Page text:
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    #10
    hmmm....I feel more comfortable with 16gb of Ram..

    I highly reccomend using something like Virtualbox to load the os. At least you don't have to worry about accidentally messing up your current OS.

    You might be able to get it to work..
    Last edited by goldenlight; 03-08-2014 at 04:51 PM.
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  12. Senior Member
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    #11
    Looking at that HP Microserver that was linked above. I see that Server 2012 says it has a min requirement of 512 memory, is that realistic? If I get that base HP unit to start with 2 gigs of memory and put ESXi and 2-3 VMs on there. I realize it wouldn't be screaming, but would it even be feasable until I upgrade the memory further?
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    #12
    Quote Originally Posted by Danielm7 View Post
    Looking at that HP Microserver that was linked above. I see that Server 2012 says it has a min requirement of 512 memory, is that realistic? If I get that base HP unit to start with 2 gigs of memory and put ESXi and 2-3 VMs on there. I realize it wouldn't be screaming, but would it even be feasable until I upgrade the memory further?
    I really think they look at minimum spec on the server OS as this is what you need to just turn the thing on and have it sit there thinking about the world around it. If you want it to do some domain duties and maybe setup DHCP on it you need at least 1-2gb of ram minimum. With the processor being on the more anemic side I would say more ram is going to be a must, grab at least 8gb to make it run with 2-3 vm's.
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    #13
    Good to know, thanks.
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  15. Junior Member Registered Member
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    #14
    I run a virtual lab through VMware 9 and yes you can run hyper v within it. I just can not get DHCP to work throught the server itself, it uses vmware DHCP.

    Cheers
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  16. Junior Member sbhawk's Avatar
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    #15
    To be honest... studying for the exam means going out and spending money a lot less. Start bringing lunch to work. You will most likely save up $300-$400 in one month. Two months double that. You will have about $400-$600 to spend on a server for a virtual lab. In addition you can use that to create a media server. on top of that you can write off those expenses for taxes since it's for education.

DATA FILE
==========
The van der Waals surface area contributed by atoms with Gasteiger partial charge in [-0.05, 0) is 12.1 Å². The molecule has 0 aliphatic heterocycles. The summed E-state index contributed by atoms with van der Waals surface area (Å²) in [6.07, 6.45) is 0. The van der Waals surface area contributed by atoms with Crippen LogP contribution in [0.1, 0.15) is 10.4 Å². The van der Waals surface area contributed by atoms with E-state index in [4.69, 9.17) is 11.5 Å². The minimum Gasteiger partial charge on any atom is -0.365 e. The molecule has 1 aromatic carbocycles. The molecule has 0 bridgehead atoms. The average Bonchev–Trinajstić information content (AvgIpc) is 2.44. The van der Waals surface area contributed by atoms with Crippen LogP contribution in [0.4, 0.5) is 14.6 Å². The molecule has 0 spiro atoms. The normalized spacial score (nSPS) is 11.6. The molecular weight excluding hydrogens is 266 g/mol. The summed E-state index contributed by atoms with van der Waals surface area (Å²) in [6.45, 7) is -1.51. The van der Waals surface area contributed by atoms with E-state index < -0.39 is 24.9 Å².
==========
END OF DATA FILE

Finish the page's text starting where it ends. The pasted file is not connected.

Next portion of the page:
Best $600 investment in my opinion. I put it off for a while but eventually I pulled a trigger and was happy I made that decision.
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    #16
    Hah, I WISH I had that kind of fat in my budget to cut out. Already bring lunch every day. $400 a month is around the entire food budget for myself, my wife and my daughter.
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  18. Junior Member sbhawk's Avatar
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    #17
    Quote Originally Posted by Danielm7 View Post
    Hah, I WISH I had that kind of fat in my budget to cut out. Already bring lunch every day. $400 a month is around the entire food budget for myself, my wife and my daughter.
    Whole family.. I feel yah. Here is your other alternative. I did this before:

    use amazon free tier. Slower resources but all free. You will need t learn how to utilize VPC.
    http://aws.amazon.com/free/

    if you want you can also purchase more storage volumes. You may need it. Or create multiple accounts. But to be honest, you can put together a cheap rig using used components on eBay or Craigslist for under $200. Some people just wanna get rid of their crap.

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  19. Junior Member Registered Member
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    #18
    Do all models of the Brix work "out of the box" with Windows Server 2012 R2? I'm looking at purchasing either a Brix or one of the Intel NUCs, but I'm worried that the NIC drivers (or something else) won't be compatible with 2012 R2.

    Any pointers or suggestions would be greatly appreciated!
    Last edited by JDMurray; 03-18-2014 at 06:03 PM.
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  20. Senior Member krjay's Avatar
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    #19
    I had to battle with the Brix to get the nic drivers installed with Server 2012 in order to use Hyper-V. Worth it in my opinion, I love that thing.
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  21. Senior Member
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    #20
    Quote Originally Posted by sbhawk View Post
    Whole family.. I feel yah.
    Yeah it's really not very difficult. If you almost never out to eat, don't mind cooking and bring your own lunch to work it's a totally reasonable food budget for a couple people. I used to spend more when I was single, but I also went out to lunch every day, would go out to dinner often, etc.